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I have started learning Ruby and I have come across an annoying problem. I have imported a text file into my program and I want to iterate over the lines in it and print them out to the screen.

When I do this, the console overwrites the last printed out line and writes the new one on top. Why is this happening and how can I solve it?

Here is my code:

passwords = File.open('C:\Users\Ryan\Desktop\pw.txt', 'r')
lines = passwords.gets

for line in lines
    puts line

Update: The loop is acting very strange. I put a sleep statement into it and all it did was sleep once then continue to output the lines. I would have expected it to sleep before outputting each line. Example below:

passwords.each do |line|
    sleep 1
    puts line.chomp

Update 2: I just created a new text file and typed some random stuff into it for testing and it works fine. Looks like the original file had some bad characters/encoding which messed up the printing to the console.

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Start by isolating a reproduction with the fewest steps. Do you have to read a file? What if you just puts an array of strings? Remove extraneous steps. –  Rein Henrichs Apr 13 '11 at 0:03
@Rein Ok, that works with a normal array. Must be something to do with it being a file then. –  Ryan Apr 13 '11 at 0:06
as a comment, you shouldn't use the for-in loop in ruby. You'd want to do lines.each do |line| –  Mike Lewis Apr 13 '11 at 0:10
Instead of making EVERYONE guess what your input lines look like, why not SHOW us? –  the Tin Man Apr 13 '11 at 0:38
Off topic, but ruby seems like a particularly bad core language for this. I say this as a ruby lover. The most performant cryptographic hash function brute forcers run natively on GPUs and would probably have at least two orders of magnitude better performance. –  Rein Henrichs Apr 13 '11 at 1:36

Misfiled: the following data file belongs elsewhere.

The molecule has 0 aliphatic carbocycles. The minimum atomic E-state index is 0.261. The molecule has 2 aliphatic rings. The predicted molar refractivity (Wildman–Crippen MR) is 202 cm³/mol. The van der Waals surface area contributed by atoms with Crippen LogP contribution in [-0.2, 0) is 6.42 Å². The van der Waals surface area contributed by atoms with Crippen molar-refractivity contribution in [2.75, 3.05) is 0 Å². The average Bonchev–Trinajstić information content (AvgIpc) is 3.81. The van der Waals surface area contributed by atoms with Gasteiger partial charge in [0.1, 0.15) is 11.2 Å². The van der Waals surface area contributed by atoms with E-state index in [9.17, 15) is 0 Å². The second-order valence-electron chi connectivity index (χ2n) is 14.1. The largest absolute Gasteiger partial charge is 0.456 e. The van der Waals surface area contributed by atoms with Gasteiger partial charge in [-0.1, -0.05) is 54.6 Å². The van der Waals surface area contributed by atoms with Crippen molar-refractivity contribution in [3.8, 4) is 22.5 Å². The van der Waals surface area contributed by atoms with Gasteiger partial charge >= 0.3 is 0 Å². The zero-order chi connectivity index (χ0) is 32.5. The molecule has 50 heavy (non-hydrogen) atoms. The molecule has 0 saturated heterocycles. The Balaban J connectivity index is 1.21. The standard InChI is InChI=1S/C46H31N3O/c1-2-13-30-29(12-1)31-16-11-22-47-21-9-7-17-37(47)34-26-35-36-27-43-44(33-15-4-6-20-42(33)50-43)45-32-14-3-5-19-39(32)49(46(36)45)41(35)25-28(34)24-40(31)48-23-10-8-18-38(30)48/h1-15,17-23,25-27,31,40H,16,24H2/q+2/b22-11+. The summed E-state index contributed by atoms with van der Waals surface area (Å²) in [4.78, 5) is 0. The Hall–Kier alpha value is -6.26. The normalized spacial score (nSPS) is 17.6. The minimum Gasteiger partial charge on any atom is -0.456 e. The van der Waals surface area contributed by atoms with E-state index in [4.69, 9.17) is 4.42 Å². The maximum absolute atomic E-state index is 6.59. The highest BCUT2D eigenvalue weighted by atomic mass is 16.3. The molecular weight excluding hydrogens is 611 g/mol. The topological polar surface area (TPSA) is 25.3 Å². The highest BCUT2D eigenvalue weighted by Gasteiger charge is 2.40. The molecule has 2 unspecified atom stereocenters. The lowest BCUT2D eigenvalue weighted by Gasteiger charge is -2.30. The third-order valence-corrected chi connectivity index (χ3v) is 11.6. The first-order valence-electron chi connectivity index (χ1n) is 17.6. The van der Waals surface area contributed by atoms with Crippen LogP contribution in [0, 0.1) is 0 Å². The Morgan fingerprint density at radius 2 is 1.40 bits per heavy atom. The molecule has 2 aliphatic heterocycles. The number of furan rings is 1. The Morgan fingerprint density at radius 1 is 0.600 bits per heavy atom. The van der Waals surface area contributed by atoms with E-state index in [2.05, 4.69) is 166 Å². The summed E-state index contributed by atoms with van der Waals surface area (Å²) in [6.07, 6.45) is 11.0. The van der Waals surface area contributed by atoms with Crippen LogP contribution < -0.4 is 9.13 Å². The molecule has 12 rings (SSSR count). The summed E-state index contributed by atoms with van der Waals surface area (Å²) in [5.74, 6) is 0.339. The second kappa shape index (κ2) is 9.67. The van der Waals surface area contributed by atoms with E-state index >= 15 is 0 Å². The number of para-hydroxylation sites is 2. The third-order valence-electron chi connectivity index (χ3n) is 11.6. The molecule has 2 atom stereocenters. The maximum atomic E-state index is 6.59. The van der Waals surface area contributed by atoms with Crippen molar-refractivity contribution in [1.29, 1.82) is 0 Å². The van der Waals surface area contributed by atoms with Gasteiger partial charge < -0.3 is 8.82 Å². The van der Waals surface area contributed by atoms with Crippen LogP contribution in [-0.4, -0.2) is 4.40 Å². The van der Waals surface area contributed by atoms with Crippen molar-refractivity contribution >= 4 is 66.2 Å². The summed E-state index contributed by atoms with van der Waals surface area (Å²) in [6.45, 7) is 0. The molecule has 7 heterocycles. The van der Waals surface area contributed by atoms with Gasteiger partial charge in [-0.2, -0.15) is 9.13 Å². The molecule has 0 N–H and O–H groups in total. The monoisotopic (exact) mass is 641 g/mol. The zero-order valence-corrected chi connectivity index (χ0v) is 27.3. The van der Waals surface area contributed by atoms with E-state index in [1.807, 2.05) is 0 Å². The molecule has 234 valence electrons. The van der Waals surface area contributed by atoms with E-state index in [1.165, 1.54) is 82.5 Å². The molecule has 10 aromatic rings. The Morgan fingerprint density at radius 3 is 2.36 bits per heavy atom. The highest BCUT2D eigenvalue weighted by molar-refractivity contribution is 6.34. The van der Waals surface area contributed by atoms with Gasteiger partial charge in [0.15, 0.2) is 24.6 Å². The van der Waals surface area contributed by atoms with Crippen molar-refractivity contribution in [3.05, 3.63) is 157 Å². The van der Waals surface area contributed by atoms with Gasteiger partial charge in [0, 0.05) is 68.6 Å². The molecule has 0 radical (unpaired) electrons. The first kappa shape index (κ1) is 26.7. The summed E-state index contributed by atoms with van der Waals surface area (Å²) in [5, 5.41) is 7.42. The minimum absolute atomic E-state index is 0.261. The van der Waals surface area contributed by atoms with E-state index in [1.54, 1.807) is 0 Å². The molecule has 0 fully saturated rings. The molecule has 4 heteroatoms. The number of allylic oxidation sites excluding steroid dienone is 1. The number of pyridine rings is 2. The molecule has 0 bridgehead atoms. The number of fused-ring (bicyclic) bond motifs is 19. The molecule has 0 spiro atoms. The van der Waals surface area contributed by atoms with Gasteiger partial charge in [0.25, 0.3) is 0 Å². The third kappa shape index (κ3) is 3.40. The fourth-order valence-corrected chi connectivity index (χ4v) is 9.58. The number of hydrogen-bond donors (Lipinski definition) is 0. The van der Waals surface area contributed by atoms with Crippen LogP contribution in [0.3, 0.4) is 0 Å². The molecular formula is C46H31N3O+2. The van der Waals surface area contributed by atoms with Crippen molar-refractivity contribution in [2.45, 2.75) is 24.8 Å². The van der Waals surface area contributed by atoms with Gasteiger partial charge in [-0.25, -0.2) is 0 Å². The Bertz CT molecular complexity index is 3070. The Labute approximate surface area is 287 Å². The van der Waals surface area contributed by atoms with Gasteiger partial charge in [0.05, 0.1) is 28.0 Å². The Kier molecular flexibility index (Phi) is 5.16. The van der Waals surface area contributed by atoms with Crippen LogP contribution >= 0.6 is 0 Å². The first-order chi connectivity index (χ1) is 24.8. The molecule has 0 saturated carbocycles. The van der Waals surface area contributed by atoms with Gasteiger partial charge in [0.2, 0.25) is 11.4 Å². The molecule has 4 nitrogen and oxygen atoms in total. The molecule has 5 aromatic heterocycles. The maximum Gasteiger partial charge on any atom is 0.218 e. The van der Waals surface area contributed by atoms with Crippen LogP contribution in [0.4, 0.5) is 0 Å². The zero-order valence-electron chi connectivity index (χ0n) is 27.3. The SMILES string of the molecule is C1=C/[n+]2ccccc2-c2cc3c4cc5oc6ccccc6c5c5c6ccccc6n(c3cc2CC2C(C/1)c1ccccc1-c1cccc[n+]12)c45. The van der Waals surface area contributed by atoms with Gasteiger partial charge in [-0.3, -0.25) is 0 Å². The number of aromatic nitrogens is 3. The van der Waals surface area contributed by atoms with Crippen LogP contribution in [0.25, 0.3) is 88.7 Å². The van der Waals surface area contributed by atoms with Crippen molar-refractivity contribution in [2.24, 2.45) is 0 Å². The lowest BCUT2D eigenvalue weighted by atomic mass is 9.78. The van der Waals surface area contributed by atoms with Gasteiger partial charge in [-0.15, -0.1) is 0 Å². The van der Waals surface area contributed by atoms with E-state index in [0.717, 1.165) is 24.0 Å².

3 Answers 3

Do you have an EOL (AKA end-of-line) problem? Try this:

passwords = File.open('C:\Users\Ryan\Desktop\pw.txt', 'r')
lines = passwords.gets
lines.each { |line| puts line.chomp }

The chomp call will strip off any \n, \r, or \r\n line endings, then puts will append the native EOL.

share|improve this answer
Let's not perpetuate the unnecessary use of #gets and the failure to close the file descriptor. Why not use File.readlines? –  Rein Henrichs Apr 13 '11 at 0:19
+1. Odds are good the line-endings need to be "normalized", which in this case means thrown away. –  the Tin Man Apr 13 '11 at 0:21
The problem still persists. –  Ryan Apr 13 '11 at 0:27
I like using IO#foreach to loop over the lines of a file. –  the Tin Man Apr 13 '11 at 0:35
@Tin Man, @Rein: I'm trying change as little as possible to avoid extra confusion. I'd normally wrap it all up in one open-and-iterate too. –  mu is too short Apr 13 '11 at 0:36
File.open('C:\Users\Ryan\Desktop\pw.txt') do |line|
  while not line.eof?
    puts line.readline.chomp


File.read("file").each { |line| puts line.chomp }
share|improve this answer
The console is still overwriting. –  Ryan Apr 12 '11 at 23:55
This opens the file without closing it. –  Rein Henrichs Apr 13 '11 at 0:03
@Rein, in block form, it does. –  kurumi Apr 13 '11 at 0:16
@Ryan, try chomping and see –  kurumi Apr 13 '11 at 0:18
That isn't File.open block form. The block is on #each. Try looking at lsof and see. –  Rein Henrichs Apr 13 '11 at 0:18
up vote 0 down vote accepted

In the end I found out that the text file was the cause of my problem. I created a new one with the same content and it started working how I intended.

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